How Is Liquid Waste Treated? It’s All About Biology

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As part of our ongoing series explaining the wastewater treatment process, we’ve discussed how solids are removed from wastewater, how we use waste to create energy, what happens to the byproducts of treatment, and even what happens to things that should not be flushed.

Now we’re going to explain what happens to the liquid waste: everything left over after solids are removed during primary treatment. This includes urine, household cleaners, water, toothpaste, even soda dumped in the sink — basically, anything liquid that goes down the drain. This phase, called secondary treatment, relies on a biological process to remove the dissolved and colloidal (microscopic) particles remaining in the wastewater.

At the Kline’s Island Wastewater Treatment Plant, the secondary treatment process relies on a two-stage filter system — but these probably aren’t the kind of filters you’re imagining. Our system uses Plastic Media Trickling Filters and Rock Media Trickling Filters.

These two filters are covered in something called a zoogleal film. No, it’s not a substance expelled by an alien from “Men in Black: International.” It’s a type of slime made up of a community of bacteria, fungi and protozoa — all microorganisms that feed on waste. As wastewater trickles over the filters, the zoogleal film gets to work. In the process, it multiplies, creating even more microorganisms that feed on waste.

Wastewater is pumped over the top of the Plastic Media Trickling Filters.

First, the water is pumped to the top of — and flows down through —four Plastic Media Trickling Filters that are 100 feet in diameter and 32 feet deep. The filter media consists of polyvinyl chloride (PVC) sheets that have been fused into blocks. The blocks are stacked 18 layers high in each filter. As you can see from the main photo, above, each one looks like a huge honeycomb. There’s a total of one million cubic feet of plastic blocks, which provide 27 million square feet of total surface area upon which those waste-eating microorganisms attach and grow to form the zoogleal film, or slime.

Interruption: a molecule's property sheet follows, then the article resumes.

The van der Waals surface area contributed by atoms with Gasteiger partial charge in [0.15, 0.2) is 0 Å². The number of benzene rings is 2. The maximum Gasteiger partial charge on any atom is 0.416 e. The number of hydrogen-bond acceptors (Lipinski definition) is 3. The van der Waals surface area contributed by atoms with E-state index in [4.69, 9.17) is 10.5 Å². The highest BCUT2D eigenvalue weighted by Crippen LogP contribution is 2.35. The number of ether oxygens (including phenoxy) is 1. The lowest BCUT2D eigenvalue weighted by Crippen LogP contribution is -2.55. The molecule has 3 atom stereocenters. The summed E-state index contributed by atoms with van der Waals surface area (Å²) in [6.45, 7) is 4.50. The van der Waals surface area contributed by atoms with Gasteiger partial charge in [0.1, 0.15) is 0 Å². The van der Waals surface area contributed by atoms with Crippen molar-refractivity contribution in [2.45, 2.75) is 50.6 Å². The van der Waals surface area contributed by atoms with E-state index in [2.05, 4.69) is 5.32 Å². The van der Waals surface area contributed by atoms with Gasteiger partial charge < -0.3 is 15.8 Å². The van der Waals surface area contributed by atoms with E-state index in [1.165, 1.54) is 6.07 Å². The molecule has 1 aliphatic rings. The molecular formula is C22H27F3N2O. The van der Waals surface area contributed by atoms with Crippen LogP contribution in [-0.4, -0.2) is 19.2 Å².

As the slime works its magic, it absorbs and begins metabolizing the waste — turning it into carbon dioxide, water and new microorganisms. It takes just 45 seconds to a minute for the slime to treat the wastewater — just long enough for it to trickle through! Some of the waste absorbed by the zoogleal film takes longer to break down, but eventually it’s all metabolized.

Eventually, as the slime grows and waste is absorbed, the film of waste and microorganisms gets thick enough for some to slough off the filters. It drops to the bottom of the filter system, and is pumped off to the Intermediate Settling Tanks.

One of three intermediate settling tanks at the Kline's Island Wastewater Treatment Plant. In this photo, the tank is being refilled after a cleaning. LCA

One of three intermediate settling tanks at the Kline’s Island Wastewater Treatment Plant.

These three tanks — each circular and 138 feet in diameter — allow for separation of solids. The biological solids that settle are scraped to the center of the tank by a collector mechanism, then removed on a continuous basis by a gravity feed system. Floating solids (for the most part sludge, insect larvae and snail shells) are removed from the surface of the tanks by skimmer arms and returned to the plant headworks for treatment.

Now that soluble and colloidal organic wastes have been removed, the wastewater is considered to have undergone secondary treatment. But there’s one more step: tertiary nitrification, which is where the Rock Media Trickling Filters come in. We’ll talk about that in our next Behind the Scenes post.

 

For the rest in our Behind the Scenes series, please see:

Wastewater Treatment Starts with Screening Out Items That Don’t Belong

Why Does Wastewater Need to be Treated?

Pump it Up: The Role of LCA’s Giant Wastewater Movers

Clean and Green: How Waste is Turned into Energy at Kline’s Island

Sludge 101: How Solids Are Removed From Wastewater

The Sludge Report: What Happens After Treatment?

Tertiary Nitrification: How Ammonia Is Removed From Wastewater

Disinfection and Testing — the Final Steps in Wastewater Treatment